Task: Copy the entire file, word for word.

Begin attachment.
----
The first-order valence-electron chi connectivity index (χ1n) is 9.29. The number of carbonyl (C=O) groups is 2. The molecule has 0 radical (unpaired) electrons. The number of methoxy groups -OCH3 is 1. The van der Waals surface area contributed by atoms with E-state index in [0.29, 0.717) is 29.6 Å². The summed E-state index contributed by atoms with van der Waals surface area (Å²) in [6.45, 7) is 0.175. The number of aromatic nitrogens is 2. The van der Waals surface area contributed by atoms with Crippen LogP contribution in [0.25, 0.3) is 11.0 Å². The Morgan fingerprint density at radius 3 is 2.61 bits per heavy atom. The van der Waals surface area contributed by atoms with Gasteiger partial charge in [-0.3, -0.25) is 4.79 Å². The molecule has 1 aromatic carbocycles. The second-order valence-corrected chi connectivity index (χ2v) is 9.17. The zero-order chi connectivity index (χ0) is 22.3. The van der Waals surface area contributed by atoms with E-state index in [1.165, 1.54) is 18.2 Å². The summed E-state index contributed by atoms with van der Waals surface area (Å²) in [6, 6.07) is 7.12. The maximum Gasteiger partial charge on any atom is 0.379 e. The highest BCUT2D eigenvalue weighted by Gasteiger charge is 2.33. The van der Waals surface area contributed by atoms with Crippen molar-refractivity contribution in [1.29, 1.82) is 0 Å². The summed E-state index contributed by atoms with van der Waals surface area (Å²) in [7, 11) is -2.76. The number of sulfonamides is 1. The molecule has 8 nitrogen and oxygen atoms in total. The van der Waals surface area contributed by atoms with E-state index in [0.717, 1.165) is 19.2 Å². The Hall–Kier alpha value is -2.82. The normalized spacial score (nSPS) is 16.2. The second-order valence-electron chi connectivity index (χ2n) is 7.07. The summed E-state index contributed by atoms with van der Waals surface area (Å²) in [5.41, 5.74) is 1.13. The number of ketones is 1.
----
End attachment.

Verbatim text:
The first-order valence-electron chi connectivity index (χ1n) is 9.29. The number of carbonyl (C=O) groups is 2. The molecule has 0 radical (unpaired) electrons. The number of methoxy groups -OCH3 is 1. The van der Waals surface area contributed by atoms with E-state index in [0.29, 0.717) is 29.6 Å². The summed E-state index contributed by atoms with van der Waals surface area (Å²) in [6.45, 7) is 0.175. The number of aromatic nitrogens is 2. The van der Waals surface area contributed by atoms with Crippen LogP contribution in [0.25, 0.3) is 11.0 Å². The Morgan fingerprint density at radius 3 is 2.61 bits per heavy atom. The van der Waals surface area contributed by atoms with Gasteiger partial charge in [-0.3, -0.25) is 4.79 Å². The molecule has 1 aromatic carbocycles. The second-order valence-corrected chi connectivity index (χ2v) is 9.17. The zero-order chi connectivity index (χ0) is 22.3. The van der Waals surface area contributed by atoms with E-state index in [1.165, 1.54) is 18.2 Å². The summed E-state index contributed by atoms with van der Waals surface area (Å²) in [6, 6.07) is 7.12. The maximum Gasteiger partial charge on any atom is 0.379 e. The highest BCUT2D eigenvalue weighted by Gasteiger charge is 2.33. The van der Waals surface area contributed by atoms with Crippen molar-refractivity contribution in [1.29, 1.82) is 0 Å². The summed E-state index contributed by atoms with van der Waals surface area (Å²) in [7, 11) is -2.76. The number of sulfonamides is 1. The molecule has 8 nitrogen and oxygen atoms in total. The van der Waals surface area contributed by atoms with E-state index in [0.717, 1.165) is 19.2 Å². The Hall–Kier alpha value is -2.82. The normalized spacial score (nSPS) is 16.2. The second-order valence-electron chi connectivity index (χ2n) is 7.07. The summed E-state index contributed by atoms with van der Waals surface area (Å²) in [5.41, 5.74) is 1.13. The number of ketones is 1.